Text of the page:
In the Gospel of Mark, there is only a brief statement that John baptized Jesus. The one who baptizes would normally be considered as the superior of the one being baptized. But when Matthew was written, we find an effort to show the superiority of Jesus. At the baptism we find that John was very hesitant to baptize Jesus and, in fact, wanted Jesus to baptize him. By the time the Gospel of John comes along, we find these nine negatives to emphasize that John was inferior to Jesus. I thought this was a fascinating negativity.
Twice in this passage we get the question, “Who are you?” And that is followed by the question, “What do you say about yourself?” So the burning question was, “Who was John the Baptist?”
Through all of these negatives, we get the picture of who John is. He says, “I am not the light.” The Gospel of John makes it clear that Jesus was the light of the world, but John was not the light. Next, the text says, “He confessed and did not deny it, but confessed, ‘I am not the Messiah.'” We have a double negative here to emphasize that John was clearly not the Messiah.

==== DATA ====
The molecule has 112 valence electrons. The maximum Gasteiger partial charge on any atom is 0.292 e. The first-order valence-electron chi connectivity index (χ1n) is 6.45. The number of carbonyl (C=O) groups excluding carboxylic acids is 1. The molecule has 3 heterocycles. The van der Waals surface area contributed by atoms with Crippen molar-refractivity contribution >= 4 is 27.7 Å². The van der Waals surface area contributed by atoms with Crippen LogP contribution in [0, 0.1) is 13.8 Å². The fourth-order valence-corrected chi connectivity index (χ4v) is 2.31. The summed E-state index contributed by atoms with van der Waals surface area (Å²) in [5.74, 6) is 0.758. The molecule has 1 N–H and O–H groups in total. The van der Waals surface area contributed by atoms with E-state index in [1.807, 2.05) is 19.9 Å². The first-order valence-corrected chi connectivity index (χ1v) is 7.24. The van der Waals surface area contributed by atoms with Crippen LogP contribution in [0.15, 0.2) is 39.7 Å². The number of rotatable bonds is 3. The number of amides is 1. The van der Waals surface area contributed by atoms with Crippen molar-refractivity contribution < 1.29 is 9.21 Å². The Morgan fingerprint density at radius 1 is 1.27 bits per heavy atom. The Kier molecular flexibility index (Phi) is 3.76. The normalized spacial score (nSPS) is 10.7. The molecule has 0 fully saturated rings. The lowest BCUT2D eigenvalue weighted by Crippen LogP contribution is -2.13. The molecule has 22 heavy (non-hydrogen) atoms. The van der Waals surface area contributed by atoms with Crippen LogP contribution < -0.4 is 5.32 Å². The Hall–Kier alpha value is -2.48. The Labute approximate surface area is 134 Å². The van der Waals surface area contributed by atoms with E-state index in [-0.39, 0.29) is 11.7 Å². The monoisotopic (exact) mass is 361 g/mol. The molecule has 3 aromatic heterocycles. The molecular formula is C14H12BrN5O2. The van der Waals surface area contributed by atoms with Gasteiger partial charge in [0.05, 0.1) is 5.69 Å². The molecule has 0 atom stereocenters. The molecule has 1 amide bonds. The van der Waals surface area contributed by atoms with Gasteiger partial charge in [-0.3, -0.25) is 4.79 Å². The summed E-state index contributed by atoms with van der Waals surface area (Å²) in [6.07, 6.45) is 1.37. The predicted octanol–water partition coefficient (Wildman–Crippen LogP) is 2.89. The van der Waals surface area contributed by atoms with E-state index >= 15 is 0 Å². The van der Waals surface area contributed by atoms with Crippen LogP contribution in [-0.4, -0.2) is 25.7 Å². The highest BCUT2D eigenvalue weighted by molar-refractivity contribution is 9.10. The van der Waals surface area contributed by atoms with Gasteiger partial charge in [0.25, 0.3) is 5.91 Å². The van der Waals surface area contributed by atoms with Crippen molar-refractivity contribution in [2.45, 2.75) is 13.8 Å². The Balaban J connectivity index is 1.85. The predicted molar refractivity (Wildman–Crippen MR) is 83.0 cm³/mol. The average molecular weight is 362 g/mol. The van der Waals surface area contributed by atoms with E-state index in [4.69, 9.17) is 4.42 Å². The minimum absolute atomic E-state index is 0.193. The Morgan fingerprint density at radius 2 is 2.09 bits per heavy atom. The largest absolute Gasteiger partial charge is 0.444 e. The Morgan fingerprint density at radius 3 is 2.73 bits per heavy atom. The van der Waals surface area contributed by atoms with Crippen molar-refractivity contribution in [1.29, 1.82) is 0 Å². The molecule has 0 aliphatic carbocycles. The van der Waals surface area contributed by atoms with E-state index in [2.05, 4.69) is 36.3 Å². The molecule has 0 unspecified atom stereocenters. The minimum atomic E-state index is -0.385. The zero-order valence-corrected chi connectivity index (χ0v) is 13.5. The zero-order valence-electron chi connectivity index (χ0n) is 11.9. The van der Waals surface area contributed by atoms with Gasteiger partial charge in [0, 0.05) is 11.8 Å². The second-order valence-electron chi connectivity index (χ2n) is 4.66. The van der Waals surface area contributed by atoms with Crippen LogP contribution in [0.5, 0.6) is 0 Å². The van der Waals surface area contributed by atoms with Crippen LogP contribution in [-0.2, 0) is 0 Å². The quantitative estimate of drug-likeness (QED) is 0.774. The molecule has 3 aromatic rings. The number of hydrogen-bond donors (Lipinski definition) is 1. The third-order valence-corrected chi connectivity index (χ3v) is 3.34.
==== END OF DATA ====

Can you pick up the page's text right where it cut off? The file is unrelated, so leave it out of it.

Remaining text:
Next that ask if he was Elijah, and he replies, “I am not.” They ask if he is the prophet, and he says, “No.”
I was fascinated by this negative portrayal of who John the Baptist was. He defines himself with negative statements rather than positive ones. It is a challenge to affirm what we are by stating the negative, what we are not.
Even his baptism is not the real baptism, because John says, “I baptize you with water.” In the other gospels, he adds, “There is one coming after me who will baptize you with the Holy Spirit and fire.” John may baptize, but this is not the real baptism. Finally, at the end of the passage, John says, “I am not worthy to untie the thong of his sandal.”